I basically followed Martha’s instructions to the letter but there’s an essential tip not mentioned in the post:  to add a tablespoon of salt to the dyeing agent.  It makes all the difference in the world and I only found out about it from reading the comments section after a failed attempt.  It’s a mystery why this pivotal info is omitted in the instructions.

Thoughts re the dyeing agents:

  • Turmeric:  The resulting yellow color is quite pretty but I found out that when boiling turmeric, especially with vinegar, that the aroma is quite pungent and irritant, at least to this nose.  I sneezed quite a bit (a lot!) while this potion was brewing and wonder what the neighbors thought I was cooking up.  Another drawback about turmeric as a dyeing agent:  despite repeated straining, I was unable to fully rid dye of the powdery turmeric remnants which then clung to the egg and prevented it from having a smooth surface. I guess that won’t be a problem with a cheesecloth but I didn’t have one handy at the time.
  • Coffee: I did not have the best of luck with it and found it a bit tame and lame as a dye.  I expected rich hues and instead it made the brown eggs a tad-bit-darker brown and turned the white eggs into a pale muddy brown.   Verdict:  not worth the hassle and using up delicious, delicious coffee that I could be drinking instead.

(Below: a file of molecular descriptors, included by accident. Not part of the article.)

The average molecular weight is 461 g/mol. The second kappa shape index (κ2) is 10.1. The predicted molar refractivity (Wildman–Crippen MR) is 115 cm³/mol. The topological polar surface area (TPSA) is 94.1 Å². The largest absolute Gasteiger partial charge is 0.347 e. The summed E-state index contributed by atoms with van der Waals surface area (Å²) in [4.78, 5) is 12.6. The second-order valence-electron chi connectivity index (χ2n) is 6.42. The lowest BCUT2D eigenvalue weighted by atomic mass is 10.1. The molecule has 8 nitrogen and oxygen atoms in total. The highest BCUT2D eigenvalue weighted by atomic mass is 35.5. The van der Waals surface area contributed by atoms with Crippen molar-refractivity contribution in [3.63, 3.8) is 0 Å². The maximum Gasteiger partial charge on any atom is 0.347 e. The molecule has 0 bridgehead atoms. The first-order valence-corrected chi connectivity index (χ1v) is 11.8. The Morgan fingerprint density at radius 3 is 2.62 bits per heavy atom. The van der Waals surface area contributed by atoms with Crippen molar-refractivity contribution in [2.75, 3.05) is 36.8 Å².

• Beets:  Nice!  You’ll get pale pretty pink eggs by soaking white eggs for 30 minutes in this solution.  Drawback: it didn’t really do much for the brown eggs.  At least not on my watch.
  • Red-cabbage:  I am in love!  This dye is so perfect, I want to write it a sonnet.  It is a versatile workhorse of a dye — as generously reliable as daffodils.  If I had to take only one dyeing agent with me to a deserted island, it would be me and my little red-cabbage dye.  Soak eggs in this dye for half an hour and it turns white ones a nice pale blue and the brown eggs a robin blue.  Leave eggs overnight and wake up to a stunning and gorgeous miracle:  white eggs are now a very rich and dark royal blue and brown eggs turn into an intense forest green hue, so dark as to pass for a stone! Can’t say enough good things about cabbage.  In fact, if you are short on time and don’t want to mess around with too many different dyes, just go for the this dye and simply by using a mixture of both white and brown eggs and playing with the the length of time you leave the eggs soaking, you’ll end up with a gorgeous palette of pale to the darkest midnight blue.  Love, love, love it!
  • Onion skins:  The thought of cutting up enough onions to gather 4 cups of onion skins made me cry and I gave up on this dye without even giving it a try.

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Happy Norooz & Easter & Passover & spring.  Have fun coloring eggs!305Egg-natural-dye-Easter-Norooz-color-Persian-food-blog